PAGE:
The passage of the Montreal ozone protocol 20 years ago was a milestone in international climate protection. DW-WORLD.DE spoke to Thomas Bunge, a member of the German delegation, who was part of the historic event.
Thomas Bunge represented Germany's Federal Environment Agency in drawing up the "Montreal Protocol on Substances that Deplete the Ozone Layer" in September 1987. The lawyer is currently responsible for Environment and Spatial Planning at the agency.
DW-WORLD.DE: Why was the 1987 Montreal protocol so significant?
Thomas Bunge: That was the beginning of international regulations to protect the earth's atmosphere. Until then, there was only regulation of long-range, transnational air pollution. People tried for the first time to resolve a worldwide problem through international law, although in retrospect, the regulations then were certainly inadequate.
Can you briefly explain why they were inadequate?
The regulations agreed in 1987 were supposed to reduce the production and use of substances that damaged the ozone layer by a maximum of only up to 50 percent. But people very quickly noticed that that wasn't enough to effectively protect the ozone layer. In 1990, that is, a year after the regulations came into effect, the stipulations had already been tightened. The decision was made to entirely discontinue production and use by the year 2000. In 1994, the deadlines were again shortened. Thus people wanted, and still want, to relatively quickly achieve a full discontinuation of production, and also of use, of the substances. It's true that developing countries currently the still have the right to produce and use the substances in small amounts. But relatively soon the use and the production will be discontinued worldwide.
Can you describe how things came about? How is such a compromise reached?
As is normally the case in the realm of international law, there are specific working groups for the individual application areas one aims to regulate. The building blocks for such an international treaty are worked out in the groups. The individual building blocks must then be voted on and approved in the plenum. That is, as in all cases, a compromise between the interests that the individual states represent at these conferences, of course. The whole thing was fleshed out with science and the scientific results available up until the signing in 1987 were included. The interests of the individual states and the scientific results were then put in relation. That led to a compromise with which one was at the time not particularly happy.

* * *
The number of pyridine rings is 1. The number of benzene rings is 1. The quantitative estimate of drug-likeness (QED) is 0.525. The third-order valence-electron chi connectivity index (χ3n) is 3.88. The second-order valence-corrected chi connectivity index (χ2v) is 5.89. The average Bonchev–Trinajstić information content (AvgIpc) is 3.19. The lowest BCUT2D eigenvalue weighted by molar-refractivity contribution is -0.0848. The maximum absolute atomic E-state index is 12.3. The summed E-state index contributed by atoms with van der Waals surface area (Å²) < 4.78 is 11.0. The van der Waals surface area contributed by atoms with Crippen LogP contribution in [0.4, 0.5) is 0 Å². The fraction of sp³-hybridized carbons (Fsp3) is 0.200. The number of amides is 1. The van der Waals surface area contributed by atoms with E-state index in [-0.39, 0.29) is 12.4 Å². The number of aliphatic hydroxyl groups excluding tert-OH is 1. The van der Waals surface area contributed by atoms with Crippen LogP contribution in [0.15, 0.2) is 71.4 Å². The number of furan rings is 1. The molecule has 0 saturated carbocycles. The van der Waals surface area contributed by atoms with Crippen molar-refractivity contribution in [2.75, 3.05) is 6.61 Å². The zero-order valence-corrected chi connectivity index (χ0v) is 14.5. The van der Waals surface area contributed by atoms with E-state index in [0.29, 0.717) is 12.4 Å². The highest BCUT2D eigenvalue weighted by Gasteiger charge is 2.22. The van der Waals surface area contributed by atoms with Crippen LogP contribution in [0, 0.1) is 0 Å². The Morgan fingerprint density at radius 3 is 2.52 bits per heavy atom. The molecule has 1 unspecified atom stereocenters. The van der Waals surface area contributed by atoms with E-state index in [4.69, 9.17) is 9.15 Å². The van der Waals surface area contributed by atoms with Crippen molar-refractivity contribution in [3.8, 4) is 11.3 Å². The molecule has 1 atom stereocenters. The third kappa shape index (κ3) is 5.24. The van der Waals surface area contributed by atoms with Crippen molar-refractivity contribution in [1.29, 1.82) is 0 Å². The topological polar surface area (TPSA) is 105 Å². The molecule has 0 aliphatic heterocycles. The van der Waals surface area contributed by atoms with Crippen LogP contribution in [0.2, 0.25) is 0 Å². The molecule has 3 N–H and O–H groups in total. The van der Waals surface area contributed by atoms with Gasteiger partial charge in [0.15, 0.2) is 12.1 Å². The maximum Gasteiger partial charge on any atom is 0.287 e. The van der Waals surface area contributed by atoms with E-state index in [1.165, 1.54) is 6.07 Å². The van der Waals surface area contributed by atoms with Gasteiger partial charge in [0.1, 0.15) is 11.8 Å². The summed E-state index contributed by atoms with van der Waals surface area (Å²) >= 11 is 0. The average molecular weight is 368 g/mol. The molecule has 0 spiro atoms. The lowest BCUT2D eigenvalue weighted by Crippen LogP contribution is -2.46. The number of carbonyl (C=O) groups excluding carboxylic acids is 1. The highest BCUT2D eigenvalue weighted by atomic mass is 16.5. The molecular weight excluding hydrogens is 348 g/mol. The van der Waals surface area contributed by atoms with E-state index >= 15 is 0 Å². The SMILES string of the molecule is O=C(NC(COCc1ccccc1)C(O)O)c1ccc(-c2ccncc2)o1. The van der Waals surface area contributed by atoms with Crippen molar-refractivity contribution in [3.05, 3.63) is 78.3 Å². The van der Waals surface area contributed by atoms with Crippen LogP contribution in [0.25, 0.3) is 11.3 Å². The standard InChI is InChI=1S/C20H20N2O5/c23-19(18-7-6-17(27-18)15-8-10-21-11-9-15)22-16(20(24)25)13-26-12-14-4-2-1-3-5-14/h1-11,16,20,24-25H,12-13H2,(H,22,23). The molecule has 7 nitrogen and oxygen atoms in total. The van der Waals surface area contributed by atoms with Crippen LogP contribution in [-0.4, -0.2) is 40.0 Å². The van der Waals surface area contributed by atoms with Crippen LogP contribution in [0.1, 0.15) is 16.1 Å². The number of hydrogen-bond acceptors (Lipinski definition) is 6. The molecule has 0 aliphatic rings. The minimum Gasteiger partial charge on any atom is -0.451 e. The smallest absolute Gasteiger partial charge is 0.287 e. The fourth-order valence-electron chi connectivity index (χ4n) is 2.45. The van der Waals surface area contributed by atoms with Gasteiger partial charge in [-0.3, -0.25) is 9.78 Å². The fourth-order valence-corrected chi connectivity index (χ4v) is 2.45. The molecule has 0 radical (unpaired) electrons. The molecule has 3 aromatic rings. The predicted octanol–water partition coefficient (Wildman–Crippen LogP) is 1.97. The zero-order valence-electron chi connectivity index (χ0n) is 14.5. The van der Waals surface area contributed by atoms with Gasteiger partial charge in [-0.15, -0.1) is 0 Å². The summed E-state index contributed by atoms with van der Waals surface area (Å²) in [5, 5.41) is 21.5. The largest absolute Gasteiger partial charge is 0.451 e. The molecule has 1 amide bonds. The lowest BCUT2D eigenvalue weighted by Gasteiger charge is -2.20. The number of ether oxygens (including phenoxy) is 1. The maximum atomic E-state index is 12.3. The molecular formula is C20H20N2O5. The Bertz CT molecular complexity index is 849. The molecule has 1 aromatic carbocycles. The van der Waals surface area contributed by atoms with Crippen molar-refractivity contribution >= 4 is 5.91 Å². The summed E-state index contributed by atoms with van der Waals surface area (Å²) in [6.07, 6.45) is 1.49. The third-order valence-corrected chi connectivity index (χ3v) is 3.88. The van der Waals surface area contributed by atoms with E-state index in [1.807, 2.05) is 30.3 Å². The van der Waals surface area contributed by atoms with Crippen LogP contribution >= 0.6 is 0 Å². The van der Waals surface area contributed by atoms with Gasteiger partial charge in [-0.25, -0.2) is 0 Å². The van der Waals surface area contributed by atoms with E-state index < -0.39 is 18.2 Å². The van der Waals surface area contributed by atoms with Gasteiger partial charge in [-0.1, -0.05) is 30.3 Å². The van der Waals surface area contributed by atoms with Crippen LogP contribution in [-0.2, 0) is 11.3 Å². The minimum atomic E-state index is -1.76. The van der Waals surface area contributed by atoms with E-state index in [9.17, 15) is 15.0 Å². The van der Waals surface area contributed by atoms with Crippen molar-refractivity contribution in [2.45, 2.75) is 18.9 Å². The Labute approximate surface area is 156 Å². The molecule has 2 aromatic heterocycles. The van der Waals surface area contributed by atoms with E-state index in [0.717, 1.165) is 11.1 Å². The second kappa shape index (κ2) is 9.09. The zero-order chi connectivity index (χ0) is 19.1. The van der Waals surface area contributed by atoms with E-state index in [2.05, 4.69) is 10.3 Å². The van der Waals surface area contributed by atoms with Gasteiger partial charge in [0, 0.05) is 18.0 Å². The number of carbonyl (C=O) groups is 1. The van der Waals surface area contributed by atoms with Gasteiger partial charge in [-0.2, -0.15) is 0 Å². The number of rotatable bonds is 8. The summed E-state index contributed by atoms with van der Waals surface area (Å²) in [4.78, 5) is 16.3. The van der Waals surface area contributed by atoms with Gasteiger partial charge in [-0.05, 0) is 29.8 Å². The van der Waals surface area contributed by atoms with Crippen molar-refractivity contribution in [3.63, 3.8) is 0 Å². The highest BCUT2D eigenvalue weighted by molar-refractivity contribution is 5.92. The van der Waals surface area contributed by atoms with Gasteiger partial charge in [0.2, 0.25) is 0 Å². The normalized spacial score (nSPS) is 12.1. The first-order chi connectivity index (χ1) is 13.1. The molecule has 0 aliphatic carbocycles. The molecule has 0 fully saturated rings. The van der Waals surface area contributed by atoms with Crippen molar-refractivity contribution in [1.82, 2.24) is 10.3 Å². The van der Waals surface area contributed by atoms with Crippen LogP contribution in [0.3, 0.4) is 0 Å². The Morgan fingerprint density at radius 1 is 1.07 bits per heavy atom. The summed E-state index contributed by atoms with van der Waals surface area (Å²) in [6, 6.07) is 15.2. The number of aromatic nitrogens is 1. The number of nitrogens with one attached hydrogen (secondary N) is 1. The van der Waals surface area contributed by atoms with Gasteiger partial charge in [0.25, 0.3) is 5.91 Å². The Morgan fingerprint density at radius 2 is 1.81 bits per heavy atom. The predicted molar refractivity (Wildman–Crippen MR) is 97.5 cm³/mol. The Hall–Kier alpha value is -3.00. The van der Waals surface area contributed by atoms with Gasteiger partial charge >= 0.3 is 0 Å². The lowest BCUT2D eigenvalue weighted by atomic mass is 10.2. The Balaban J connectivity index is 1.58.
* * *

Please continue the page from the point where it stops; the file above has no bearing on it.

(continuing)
Can you provide an example of a practical problem that had to be overcome? Did particular countries block movement?
It was several blocks of states. The European Union comprised its own negotiation block. Of course, that was significantly fewer states than today. There was a so-called "Toronto Group" of states. They represented the Scandinavian states, Canada, Australia and Switzerland. This group with Australia and New Zealand, which would have been affected the soonest by the consequences of the hole in the ozone layer -- and then was affected -- wanted to pass very wide-reaching regulations. On the other side, there was an array of industrial countries that produced these substances. They were naturally interested in continuing production or being able to produce appropriate substitutes.
How was the atmosphere among the conference participants on Sept. 16, 1987, when the protocol was passed?
People were pleased that a compromise had been reached. But we had already seen that the rules weren't sufficient for the next 20, 30, 40 years. We recognized that the progressive states also had had to swallow some bitter pills. But in retrospect, it was a success, of course, to very quickly bring very many countries on board on trade regulations that envisaged limitations on trade with countries that weren't party to the treaty. In this way, one had a model for the negotiations on climate regulations that started relatively soon thereafter.
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